Abstract

The role of the excitation of guided waves propagating in a corrugated dielectric waveguide is discussed in view of the resonance anomalies in reflectivity. Narrow-wavelength filtering properties that are due to these sharp anomalies have been a topic of interest for some time, but a proper understanding of device performances requires an analysis of tolerances with respect to the incident-beam collimation and to waveguide losses. Such an analysis is proposed in this paper, and the conclusion is that the incident-beam divergence plays a critical role in reducing the maximum reflectivity for narrow-band filters.

© 2001 Optical Society of America

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References

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  1. R. Wood, “On a remarkable case of uneven distribution of light in a diffraction grating spectrum,” Philos. Mag. 4, 396–402 (1902).
    [CrossRef]
  2. U. Fano, “The theory of anomalous diffraction gratings and of quasi-stationary waves on metallic surfaces (Sommerfeld’s waves),” J. Opt. Soc. Am. A 31, 213–222 (1941).
    [CrossRef]
  3. A. Hessel, A. A. Oliner, “A new theory of Wood’s anomalies on optical gratings,” Appl. Opt. 4, 1275–1297 (1965).
    [CrossRef]
  4. M. Neviere, “The homogeneous problem,” in Electromagnetic Theory of Gratings, R. Petit, ed. (Springer-Verlag, Berlin, 1980), Chap. 5.
  5. E. Popov, “Light diffraction by relief gratings: a microscopic and macroscopic view,” in Progress in Optics, E. Wolf, ed. (Elsevier, Amsterdam, 1993), Vol. XXXI, pp. 139–187.
  6. M. Neviere, E. Popov, R. Reinisch, “Electromagnetic resonances in linear and nonlinear optics: phenomenological study of grating behavior through the poles and the zeros of the scattering operator,” J. Opt. Soc. Am. A 12, 513–523 (1995).
    [CrossRef]
  7. T. Tamir, S. Zhang, “Resonant scattering by multilayered dielectric gratings,” J. Opt. Soc. Am. A 14, 1607–1616 (1997).
    [CrossRef]
  8. S. M. Norton, G. M. Morris, T. Erdogan, “Experimental investigation of resonant-grating filter line shapes in comparison with theoretical models,” J. Opt. Soc. Am. A 15, 464–472 (1998).
    [CrossRef]
  9. L. Mashev, E. Popov, “Zero order anomaly of a dielectric coated grating,” Opt. Commun. 55, 377–380 (1985).
    [CrossRef]
  10. R. Magnusson, D. Shin, Z. S. Liu, “Guided-mode resonance Brewster filter,” Opt. Lett. 23, 612–614 (1998).
    [CrossRef]
  11. E. Popov, L. Mashev, D. Maystre, “Theoretical study of anomalies of coated dielectric gratings,” Opt. Acta 33, 607–619 (1986).
    [CrossRef]
  12. L. Mashev, E. Popov, “Diffraction efficiency anomalies of multicoated dielectric gratings,” Opt. Commun. 51, 131–136 (1984).
    [CrossRef]

1998 (2)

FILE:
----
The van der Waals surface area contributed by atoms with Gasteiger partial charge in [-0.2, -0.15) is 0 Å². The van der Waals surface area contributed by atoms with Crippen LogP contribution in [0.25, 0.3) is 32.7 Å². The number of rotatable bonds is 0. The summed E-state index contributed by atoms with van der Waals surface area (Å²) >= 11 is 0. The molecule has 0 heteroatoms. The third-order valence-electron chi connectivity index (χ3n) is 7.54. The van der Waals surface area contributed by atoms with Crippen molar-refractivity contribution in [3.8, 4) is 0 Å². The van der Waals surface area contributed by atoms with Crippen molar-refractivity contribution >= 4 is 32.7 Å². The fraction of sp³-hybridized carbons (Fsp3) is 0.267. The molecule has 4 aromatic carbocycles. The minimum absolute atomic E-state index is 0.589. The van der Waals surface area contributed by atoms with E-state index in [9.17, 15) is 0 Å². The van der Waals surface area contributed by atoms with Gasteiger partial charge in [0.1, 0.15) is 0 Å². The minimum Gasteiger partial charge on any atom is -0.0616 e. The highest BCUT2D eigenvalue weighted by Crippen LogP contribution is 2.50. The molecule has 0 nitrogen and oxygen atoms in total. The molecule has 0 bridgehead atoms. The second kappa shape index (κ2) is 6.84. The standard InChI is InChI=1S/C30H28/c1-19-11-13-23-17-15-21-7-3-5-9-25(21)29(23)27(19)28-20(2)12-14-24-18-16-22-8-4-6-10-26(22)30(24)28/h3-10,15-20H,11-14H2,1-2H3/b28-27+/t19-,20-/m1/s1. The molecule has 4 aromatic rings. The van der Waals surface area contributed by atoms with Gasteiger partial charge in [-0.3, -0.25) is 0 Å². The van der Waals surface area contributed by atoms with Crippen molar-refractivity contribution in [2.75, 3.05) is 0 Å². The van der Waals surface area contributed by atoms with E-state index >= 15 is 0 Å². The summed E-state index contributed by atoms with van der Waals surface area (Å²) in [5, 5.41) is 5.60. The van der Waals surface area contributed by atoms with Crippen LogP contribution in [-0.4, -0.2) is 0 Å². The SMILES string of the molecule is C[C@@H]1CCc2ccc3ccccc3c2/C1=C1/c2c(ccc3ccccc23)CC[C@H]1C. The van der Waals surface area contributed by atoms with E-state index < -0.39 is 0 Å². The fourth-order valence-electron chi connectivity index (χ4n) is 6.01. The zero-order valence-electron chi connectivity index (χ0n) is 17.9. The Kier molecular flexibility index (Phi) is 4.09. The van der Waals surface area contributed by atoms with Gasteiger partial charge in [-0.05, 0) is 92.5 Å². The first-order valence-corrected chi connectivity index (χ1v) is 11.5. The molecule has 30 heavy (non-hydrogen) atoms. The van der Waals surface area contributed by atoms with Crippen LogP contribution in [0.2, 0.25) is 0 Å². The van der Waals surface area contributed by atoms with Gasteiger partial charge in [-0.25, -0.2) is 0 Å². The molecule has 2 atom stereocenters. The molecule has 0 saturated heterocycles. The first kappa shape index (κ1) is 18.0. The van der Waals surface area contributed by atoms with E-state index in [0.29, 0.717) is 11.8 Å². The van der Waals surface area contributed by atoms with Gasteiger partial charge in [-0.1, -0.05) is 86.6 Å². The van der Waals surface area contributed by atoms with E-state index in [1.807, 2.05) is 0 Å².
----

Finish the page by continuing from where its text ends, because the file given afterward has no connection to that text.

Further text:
1997 (1)

1995 (1)

1986 (1)

E. Popov, L. Mashev, D. Maystre, “Theoretical study of anomalies of coated dielectric gratings,” Opt. Acta 33, 607–619 (1986).
[CrossRef]

1985 (1)

L. Mashev, E. Popov, “Zero order anomaly of a dielectric coated grating,” Opt. Commun. 55, 377–380 (1985).
[CrossRef]

1984 (1)

L. Mashev, E. Popov, “Diffraction efficiency anomalies of multicoated dielectric gratings,” Opt. Commun. 51, 131–136 (1984).
[CrossRef]

1965 (1)

1941 (1)

U. Fano, “The theory of anomalous diffraction gratings and of quasi-stationary waves on metallic surfaces (Sommerfeld’s waves),” J. Opt. Soc. Am. A 31, 213–222 (1941).
[CrossRef]

1902 (1)

R. Wood, “On a remarkable case of uneven distribution of light in a diffraction grating spectrum,” Philos. Mag. 4, 396–402 (1902).
[CrossRef]

Erdogan, T.

Fano, U.

U. Fano, “The theory of anomalous diffraction gratings and of quasi-stationary waves on metallic surfaces (Sommerfeld’s waves),” J. Opt. Soc. Am. A 31, 213–222 (1941).
[CrossRef]

Hessel, A.

Liu, Z. S.

Magnusson, R.

Mashev, L.

E. Popov, L. Mashev, D. Maystre, “Theoretical study of anomalies of coated dielectric gratings,” Opt. Acta 33, 607–619 (1986).
[CrossRef]

L. Mashev, E. Popov, “Zero order anomaly of a dielectric coated grating,” Opt. Commun. 55, 377–380 (1985).
[CrossRef]

L. Mashev, E. Popov, “Diffraction efficiency anomalies of multicoated dielectric gratings,” Opt. Commun. 51, 131–136 (1984).
[CrossRef]

Maystre, D.

E. Popov, L. Mashev, D. Maystre, “Theoretical study of anomalies of coated dielectric gratings,” Opt. Acta 33, 607–619 (1986).
[CrossRef]

Morris, G. M.

Neviere, M.

Norton, S. M.

Oliner, A. A.

Popov, E.

M. Neviere, E. Popov, R. Reinisch, “Electromagnetic resonances in linear and nonlinear optics: phenomenological study of grating behavior through the poles and the zeros of the scattering operator,” J. Opt. Soc. Am. A 12, 513–523 (1995).
[CrossRef]

E. Popov, L. Mashev, D. Maystre, “Theoretical study of anomalies of coated dielectric gratings,” Opt. Acta 33, 607–619 (1986).
[CrossRef]

L. Mashev, E. Popov, “Zero order anomaly of a dielectric coated grating,” Opt. Commun. 55, 377–380 (1985).
[CrossRef]

L. Mashev, E. Popov, “Diffraction efficiency anomalies of multicoated dielectric gratings,” Opt. Commun. 51, 131–136 (1984).
[CrossRef]

E. Popov, “Light diffraction by relief gratings: a microscopic and macroscopic view,” in Progress in Optics, E. Wolf, ed. (Elsevier, Amsterdam, 1993), Vol. XXXI, pp. 139–187.

Reinisch, R.

Shin, D.

Tamir, T.

Wood, R.

R. Wood, “On a remarkable case of uneven distribution of light in a diffraction grating spectrum,” Philos. Mag. 4, 396–402 (1902).
[CrossRef]

Zhang, S.

Appl. Opt. (1)

J. Opt. Soc. Am. A (4)

Opt. Acta (1)

E. Popov, L. Mashev, D. Maystre, “Theoretical study of anomalies of coated dielectric gratings,” Opt. Acta 33, 607–619 (1986).